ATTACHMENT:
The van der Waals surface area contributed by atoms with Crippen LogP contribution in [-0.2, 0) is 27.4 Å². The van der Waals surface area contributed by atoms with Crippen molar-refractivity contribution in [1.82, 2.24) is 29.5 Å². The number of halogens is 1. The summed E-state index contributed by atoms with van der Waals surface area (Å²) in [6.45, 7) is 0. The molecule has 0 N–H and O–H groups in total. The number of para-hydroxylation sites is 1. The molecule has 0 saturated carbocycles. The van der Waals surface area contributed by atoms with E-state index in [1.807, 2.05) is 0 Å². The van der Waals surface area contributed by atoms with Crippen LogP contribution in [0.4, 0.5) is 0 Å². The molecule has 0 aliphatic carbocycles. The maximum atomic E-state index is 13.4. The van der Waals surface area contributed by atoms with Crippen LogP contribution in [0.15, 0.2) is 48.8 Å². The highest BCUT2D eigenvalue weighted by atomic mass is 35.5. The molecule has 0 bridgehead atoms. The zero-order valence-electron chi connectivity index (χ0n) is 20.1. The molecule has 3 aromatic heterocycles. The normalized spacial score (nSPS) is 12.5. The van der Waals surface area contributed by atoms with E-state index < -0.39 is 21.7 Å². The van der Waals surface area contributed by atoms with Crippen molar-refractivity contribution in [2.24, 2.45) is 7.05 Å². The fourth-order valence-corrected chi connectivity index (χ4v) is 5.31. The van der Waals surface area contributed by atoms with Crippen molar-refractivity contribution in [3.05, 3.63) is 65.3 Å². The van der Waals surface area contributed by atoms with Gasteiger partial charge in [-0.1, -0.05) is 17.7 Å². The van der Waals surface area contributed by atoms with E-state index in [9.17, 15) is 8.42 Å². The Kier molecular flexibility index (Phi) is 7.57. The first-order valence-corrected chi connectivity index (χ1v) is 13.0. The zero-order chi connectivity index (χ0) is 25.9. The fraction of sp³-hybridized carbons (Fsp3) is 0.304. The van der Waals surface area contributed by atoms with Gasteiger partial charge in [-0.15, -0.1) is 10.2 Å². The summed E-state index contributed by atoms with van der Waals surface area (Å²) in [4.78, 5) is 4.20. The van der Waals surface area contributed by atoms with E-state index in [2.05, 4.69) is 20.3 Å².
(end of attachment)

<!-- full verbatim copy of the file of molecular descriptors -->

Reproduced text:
The van der Waals surface area contributed by atoms with Crippen LogP contribution in [-0.2, 0) is 27.4 Å². The van der Waals surface area contributed by atoms with Crippen molar-refractivity contribution in [1.82, 2.24) is 29.5 Å². The number of halogens is 1. The summed E-state index contributed by atoms with van der Waals surface area (Å²) in [6.45, 7) is 0. The molecule has 0 N–H and O–H groups in total. The number of para-hydroxylation sites is 1. The molecule has 0 saturated carbocycles. The van der Waals surface area contributed by atoms with E-state index in [1.807, 2.05) is 0 Å². The van der Waals surface area contributed by atoms with Crippen LogP contribution in [0.4, 0.5) is 0 Å². The molecule has 0 aliphatic carbocycles. The maximum atomic E-state index is 13.4. The van der Waals surface area contributed by atoms with Crippen LogP contribution in [0.15, 0.2) is 48.8 Å². The highest BCUT2D eigenvalue weighted by atomic mass is 35.5. The molecule has 0 bridgehead atoms. The zero-order valence-electron chi connectivity index (χ0n) is 20.1. The molecule has 3 aromatic heterocycles. The normalized spacial score (nSPS) is 12.5. The van der Waals surface area contributed by atoms with E-state index < -0.39 is 21.7 Å². The van der Waals surface area contributed by atoms with Crippen molar-refractivity contribution in [2.24, 2.45) is 7.05 Å². The fourth-order valence-corrected chi connectivity index (χ4v) is 5.31. The van der Waals surface area contributed by atoms with Crippen molar-refractivity contribution in [3.05, 3.63) is 65.3 Å². The van der Waals surface area contributed by atoms with Gasteiger partial charge in [-0.1, -0.05) is 17.7 Å². The van der Waals surface area contributed by atoms with E-state index in [9.17, 15) is 8.42 Å². The Kier molecular flexibility index (Phi) is 7.57. The first-order valence-corrected chi connectivity index (χ1v) is 13.0. The zero-order chi connectivity index (χ0) is 25.9. The fraction of sp³-hybridized carbons (Fsp3) is 0.304. The van der Waals surface area contributed by atoms with Gasteiger partial charge in [-0.15, -0.1) is 10.2 Å². The summed E-state index contributed by atoms with van der Waals surface area (Å²) in [4.78, 5) is 4.20. The van der Waals surface area contributed by atoms with E-state index in [2.05, 4.69) is 20.3 Å².